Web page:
The Best Finale<p>"It was the day before payday. My wife came to see me at work. My break was in an hour, so I asked for her to wait a bit, so we could enjoy it together. She did."</p><p>"I bought her some lunch, because it was what I could afford. I bought her a ham and cheese sub sandwich and two iced teas. These were her favorite. I bought gas with the rest of the twenty so she could get home. She dropped me back off at work."</p><p>"That night, she passed away. It brings me comfort to know that I bought her favorite sandwich and drink for her that afternoon. It was likely the last thing she ate, since it was near dinner. I'll never forget it. Best $20 I ever spent, because it was for her."</p><p>-- <a href="https://www.reddit.com/r/AskReddit/comments/lvu5aq/whats_the_best_20_you_ever_spent/gpe9c6d?utm_source=share&utm_medium=web2x&context=3" target="_blank">LollipopDreamscape</a></p>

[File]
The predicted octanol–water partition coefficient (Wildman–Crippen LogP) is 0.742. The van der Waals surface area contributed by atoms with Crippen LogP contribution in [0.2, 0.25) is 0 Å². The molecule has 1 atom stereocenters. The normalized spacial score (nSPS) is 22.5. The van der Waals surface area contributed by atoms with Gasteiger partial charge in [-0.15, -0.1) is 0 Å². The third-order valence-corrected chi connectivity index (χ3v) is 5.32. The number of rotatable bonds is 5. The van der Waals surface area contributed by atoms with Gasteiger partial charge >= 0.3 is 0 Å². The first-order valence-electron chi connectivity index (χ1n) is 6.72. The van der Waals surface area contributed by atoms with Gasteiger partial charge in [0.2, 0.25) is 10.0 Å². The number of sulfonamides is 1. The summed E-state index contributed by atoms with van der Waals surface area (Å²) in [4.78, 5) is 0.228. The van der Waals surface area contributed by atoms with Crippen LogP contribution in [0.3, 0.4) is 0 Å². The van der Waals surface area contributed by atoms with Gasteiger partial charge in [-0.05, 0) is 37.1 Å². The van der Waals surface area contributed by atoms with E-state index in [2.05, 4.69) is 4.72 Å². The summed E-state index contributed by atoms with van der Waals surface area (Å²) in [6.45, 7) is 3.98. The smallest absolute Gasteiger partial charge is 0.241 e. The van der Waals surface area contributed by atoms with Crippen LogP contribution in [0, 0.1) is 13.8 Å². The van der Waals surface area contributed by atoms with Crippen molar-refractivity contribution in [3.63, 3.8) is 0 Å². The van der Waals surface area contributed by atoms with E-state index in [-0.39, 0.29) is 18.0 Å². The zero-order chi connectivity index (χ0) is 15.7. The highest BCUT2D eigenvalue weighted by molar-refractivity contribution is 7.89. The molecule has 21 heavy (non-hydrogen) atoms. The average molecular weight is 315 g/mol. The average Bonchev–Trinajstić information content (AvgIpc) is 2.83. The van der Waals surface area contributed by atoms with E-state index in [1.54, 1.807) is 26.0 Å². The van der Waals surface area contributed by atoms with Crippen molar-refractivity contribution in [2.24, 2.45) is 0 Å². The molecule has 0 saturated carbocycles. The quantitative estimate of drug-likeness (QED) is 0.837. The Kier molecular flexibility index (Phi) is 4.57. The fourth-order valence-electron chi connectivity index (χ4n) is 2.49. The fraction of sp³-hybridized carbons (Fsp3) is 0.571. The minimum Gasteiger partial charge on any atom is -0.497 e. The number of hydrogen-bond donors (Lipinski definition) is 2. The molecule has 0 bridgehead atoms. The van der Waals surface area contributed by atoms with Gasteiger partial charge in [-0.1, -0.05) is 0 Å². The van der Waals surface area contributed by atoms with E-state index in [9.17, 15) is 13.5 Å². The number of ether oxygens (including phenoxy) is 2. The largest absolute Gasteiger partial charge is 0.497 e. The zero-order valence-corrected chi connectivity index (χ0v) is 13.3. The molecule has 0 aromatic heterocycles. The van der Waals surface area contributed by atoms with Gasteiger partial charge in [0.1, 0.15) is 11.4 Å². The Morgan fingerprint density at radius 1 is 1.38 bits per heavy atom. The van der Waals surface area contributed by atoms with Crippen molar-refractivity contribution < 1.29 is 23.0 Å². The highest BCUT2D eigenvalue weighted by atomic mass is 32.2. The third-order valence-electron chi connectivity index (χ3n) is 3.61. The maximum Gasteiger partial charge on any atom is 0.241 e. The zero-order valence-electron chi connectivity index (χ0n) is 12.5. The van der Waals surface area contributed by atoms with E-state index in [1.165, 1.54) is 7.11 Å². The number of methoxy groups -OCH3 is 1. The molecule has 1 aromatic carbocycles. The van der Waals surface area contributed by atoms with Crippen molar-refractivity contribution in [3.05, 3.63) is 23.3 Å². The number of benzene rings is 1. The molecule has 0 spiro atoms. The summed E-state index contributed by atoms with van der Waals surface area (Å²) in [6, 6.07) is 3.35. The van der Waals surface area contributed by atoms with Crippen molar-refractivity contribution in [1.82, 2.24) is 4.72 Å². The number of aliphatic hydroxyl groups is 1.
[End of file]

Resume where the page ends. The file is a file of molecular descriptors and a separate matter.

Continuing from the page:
Leaning Into the Nerdery<p>"It was my ninth or tenth birthday. My grandparents gave me $20. The first $20 bill I ever held in my hand! I knew exactly what I wanted to do with it."</p><p>"A week later, we went into the city and Toys R Us. I went straight to the Transformers aisle. And there he was. My favourite Transformer. The one I always wanted...Soundwave."</p><p>"He's the one who turned into a Walkman and he could eject cassettes that turned into robot animals. The price tag said $19.99. It was meant to be."</p><p>"I took Soundwave to the clerk and gave her my $20 bill. "And here's your change!" she said, as she gave me a single penny."</p><p>"Ah, Soundwave. The best friend a lonely little nerd could have."</p><p>-- <a href="https://www.reddit.com/r/AskReddit/comments/lvu5aq/whats_the_best_20_you_ever_spent/gpdzzxe?utm_source=share&utm_medium=web2x&context=3" target="_blank">originalchaosinabox</a></p>